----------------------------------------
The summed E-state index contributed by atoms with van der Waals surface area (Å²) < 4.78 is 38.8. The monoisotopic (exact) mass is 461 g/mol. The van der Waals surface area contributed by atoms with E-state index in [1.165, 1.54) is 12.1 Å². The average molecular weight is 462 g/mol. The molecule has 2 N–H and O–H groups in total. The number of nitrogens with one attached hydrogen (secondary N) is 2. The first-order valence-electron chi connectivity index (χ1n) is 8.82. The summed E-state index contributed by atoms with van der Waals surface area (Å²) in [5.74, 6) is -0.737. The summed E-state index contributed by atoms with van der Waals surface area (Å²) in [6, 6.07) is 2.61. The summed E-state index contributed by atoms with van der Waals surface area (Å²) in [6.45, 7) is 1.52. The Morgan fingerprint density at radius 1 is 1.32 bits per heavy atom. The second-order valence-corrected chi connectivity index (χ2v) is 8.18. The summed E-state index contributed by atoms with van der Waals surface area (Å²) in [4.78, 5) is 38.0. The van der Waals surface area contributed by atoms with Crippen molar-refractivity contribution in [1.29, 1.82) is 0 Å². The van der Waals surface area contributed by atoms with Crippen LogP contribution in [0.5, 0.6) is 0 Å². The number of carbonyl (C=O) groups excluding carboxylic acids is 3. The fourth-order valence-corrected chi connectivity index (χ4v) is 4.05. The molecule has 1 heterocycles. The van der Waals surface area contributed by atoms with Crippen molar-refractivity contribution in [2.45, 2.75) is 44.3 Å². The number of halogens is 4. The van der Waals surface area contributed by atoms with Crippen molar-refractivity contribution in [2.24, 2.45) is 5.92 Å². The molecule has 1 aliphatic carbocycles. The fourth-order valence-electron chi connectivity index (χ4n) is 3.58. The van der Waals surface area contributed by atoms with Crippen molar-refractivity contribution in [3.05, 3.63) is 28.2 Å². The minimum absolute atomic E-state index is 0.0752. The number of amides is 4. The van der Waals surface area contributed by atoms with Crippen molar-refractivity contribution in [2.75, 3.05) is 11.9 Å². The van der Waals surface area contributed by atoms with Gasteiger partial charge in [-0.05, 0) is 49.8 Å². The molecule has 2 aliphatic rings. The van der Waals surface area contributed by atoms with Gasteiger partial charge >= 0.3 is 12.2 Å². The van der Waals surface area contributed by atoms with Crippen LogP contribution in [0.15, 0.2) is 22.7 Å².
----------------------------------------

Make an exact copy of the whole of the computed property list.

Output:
The summed E-state index contributed by atoms with van der Waals surface area (Å²) < 4.78 is 38.8. The monoisotopic (exact) mass is 461 g/mol. The van der Waals surface area contributed by atoms with E-state index in [1.165, 1.54) is 12.1 Å². The average molecular weight is 462 g/mol. The molecule has 2 N–H and O–H groups in total. The number of nitrogens with one attached hydrogen (secondary N) is 2. The first-order valence-electron chi connectivity index (χ1n) is 8.82. The summed E-state index contributed by atoms with van der Waals surface area (Å²) in [5.74, 6) is -0.737. The summed E-state index contributed by atoms with van der Waals surface area (Å²) in [6, 6.07) is 2.61. The summed E-state index contributed by atoms with van der Waals surface area (Å²) in [6.45, 7) is 1.52. The Morgan fingerprint density at radius 1 is 1.32 bits per heavy atom. The second-order valence-corrected chi connectivity index (χ2v) is 8.18. The summed E-state index contributed by atoms with van der Waals surface area (Å²) in [4.78, 5) is 38.0. The van der Waals surface area contributed by atoms with Crippen molar-refractivity contribution in [1.29, 1.82) is 0 Å². The van der Waals surface area contributed by atoms with Crippen LogP contribution in [0.5, 0.6) is 0 Å². The number of carbonyl (C=O) groups excluding carboxylic acids is 3. The fourth-order valence-corrected chi connectivity index (χ4v) is 4.05. The molecule has 1 heterocycles. The van der Waals surface area contributed by atoms with Crippen molar-refractivity contribution in [2.45, 2.75) is 44.3 Å². The number of halogens is 4. The van der Waals surface area contributed by atoms with Crippen molar-refractivity contribution in [2.24, 2.45) is 5.92 Å². The molecule has 1 aliphatic carbocycles. The fourth-order valence-electron chi connectivity index (χ4n) is 3.58. The van der Waals surface area contributed by atoms with Crippen molar-refractivity contribution in [3.05, 3.63) is 28.2 Å². The minimum absolute atomic E-state index is 0.0752. The number of amides is 4. The van der Waals surface area contributed by atoms with Crippen molar-refractivity contribution in [2.75, 3.05) is 11.9 Å². The van der Waals surface area contributed by atoms with Gasteiger partial charge in [-0.05, 0) is 49.8 Å². The molecule has 2 aliphatic rings. The van der Waals surface area contributed by atoms with Gasteiger partial charge >= 0.3 is 12.2 Å². The van der Waals surface area contributed by atoms with Crippen LogP contribution in [0.15, 0.2) is 22.7 Å².